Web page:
It may eliminate many of these grbl related issues if the position could interpret either status report.

I realize you’re supporting multiple protocols and it might not be a simple change.

Because then we can’t verify that you’re not going to send the machine out of bounds. I’m not even sure I’m actually doing that at this point, but that was the intention.

In the console, if you turn on the ‘Show All’ toggle, you can see every command LightBurn sends.

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Whoops! Late to the party… sorry guys. Thanks for talking with Oz, Neil. Thanks Oz. Have any other users reported this issue? Jay (at JTech) has provided a macro for ShapeOko CNC machines so he is aware of the issue.

Hi Oz, When setting up the work area in basic settings, I set that up to reflect the work piece size and my limitation of reach. My JTech laser is mounted on the front of my spindle and creates a considerable offset from my normal spindle position. If I specify my full sized spoilboard (400 x 400 approximately) I cannot reach the back of this spoilboard with the laser because of the mounting bracket derived offset.

I compensate for the offset by making the work area smaller and not sending the carriage beyond a boundary where it can work effectively. Is Lightburn not checking for the boundary according to the user defined work area? I do not put any workpiece outside of the area which I can reach with the laser beam.

If your machine homes at the back-right, you can just set the workspace in LightBurn to be shorter than the total workspace of the machine, and that should work.

Part of the reason for all of this is the recent support for continuous jogging - for that, we have to specify a jog target that is within bounds of the machine or it will be ignored, and we have to give a jog command far enough that it will cover the entire travel of the machine. With those two constraints, the command really has to be in absolute coordinates. If you’re not using continuous jog, we could use incremental commands, but it was easier just to make all the machines work the same way.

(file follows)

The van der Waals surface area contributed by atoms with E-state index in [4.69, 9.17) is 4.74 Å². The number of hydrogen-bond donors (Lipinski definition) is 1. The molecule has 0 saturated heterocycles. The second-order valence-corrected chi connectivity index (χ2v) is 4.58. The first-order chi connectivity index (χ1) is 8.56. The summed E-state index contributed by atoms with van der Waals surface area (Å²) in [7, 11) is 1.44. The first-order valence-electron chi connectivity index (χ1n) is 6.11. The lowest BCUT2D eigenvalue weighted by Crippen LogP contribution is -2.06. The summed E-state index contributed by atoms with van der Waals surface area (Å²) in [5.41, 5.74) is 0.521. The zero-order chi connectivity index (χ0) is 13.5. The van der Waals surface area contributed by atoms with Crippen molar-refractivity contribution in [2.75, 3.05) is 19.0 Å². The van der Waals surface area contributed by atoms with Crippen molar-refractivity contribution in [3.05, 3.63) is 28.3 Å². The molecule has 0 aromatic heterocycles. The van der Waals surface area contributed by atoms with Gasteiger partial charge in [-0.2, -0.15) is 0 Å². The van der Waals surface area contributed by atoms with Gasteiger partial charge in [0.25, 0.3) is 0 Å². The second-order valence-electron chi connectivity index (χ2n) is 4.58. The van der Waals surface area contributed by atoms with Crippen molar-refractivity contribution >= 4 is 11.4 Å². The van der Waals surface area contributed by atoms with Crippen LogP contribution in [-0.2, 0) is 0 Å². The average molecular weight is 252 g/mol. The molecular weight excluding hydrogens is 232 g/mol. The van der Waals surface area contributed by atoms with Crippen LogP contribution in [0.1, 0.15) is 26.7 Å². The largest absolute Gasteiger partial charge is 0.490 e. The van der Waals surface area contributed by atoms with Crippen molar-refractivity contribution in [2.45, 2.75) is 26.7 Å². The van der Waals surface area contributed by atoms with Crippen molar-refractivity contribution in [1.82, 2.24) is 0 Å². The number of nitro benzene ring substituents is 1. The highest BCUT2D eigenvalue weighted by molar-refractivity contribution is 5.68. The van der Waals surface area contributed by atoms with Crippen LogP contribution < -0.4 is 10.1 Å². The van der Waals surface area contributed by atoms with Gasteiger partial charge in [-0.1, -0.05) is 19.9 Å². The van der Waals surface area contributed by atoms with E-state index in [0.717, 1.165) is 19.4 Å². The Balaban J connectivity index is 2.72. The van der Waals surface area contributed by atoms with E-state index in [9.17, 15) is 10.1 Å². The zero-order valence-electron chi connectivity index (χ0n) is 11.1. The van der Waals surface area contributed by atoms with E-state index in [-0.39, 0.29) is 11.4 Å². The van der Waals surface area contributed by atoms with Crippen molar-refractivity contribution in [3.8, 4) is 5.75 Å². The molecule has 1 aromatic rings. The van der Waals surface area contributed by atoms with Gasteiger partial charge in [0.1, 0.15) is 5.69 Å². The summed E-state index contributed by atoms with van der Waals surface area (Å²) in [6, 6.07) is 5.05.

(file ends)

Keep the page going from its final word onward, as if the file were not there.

This is where using Machine coordinates (G53) would be valuable. If Lightburn knows the machine limits, you could just $J within those.

My trial expired. :cry: I actually never used it on a machine…just played with an Arduino to help someone else out.

If only there was a button labeled “Extend Trial” or something that you could use…

The problem there is that on CNC machines those are negative, and we don’t support that, which is the whole reason the workspace offset is required. We will be improving this over time.

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I see. I also understand the rationale but you will know that continuous jog, when set, leaves one without any means to set the height of the Z axis, if you are like me and not familiar enough with GCode to enter the commands at the console. The buttons on the move screen for moving the Z axis are greyed out in continuous jog mode.


:wink: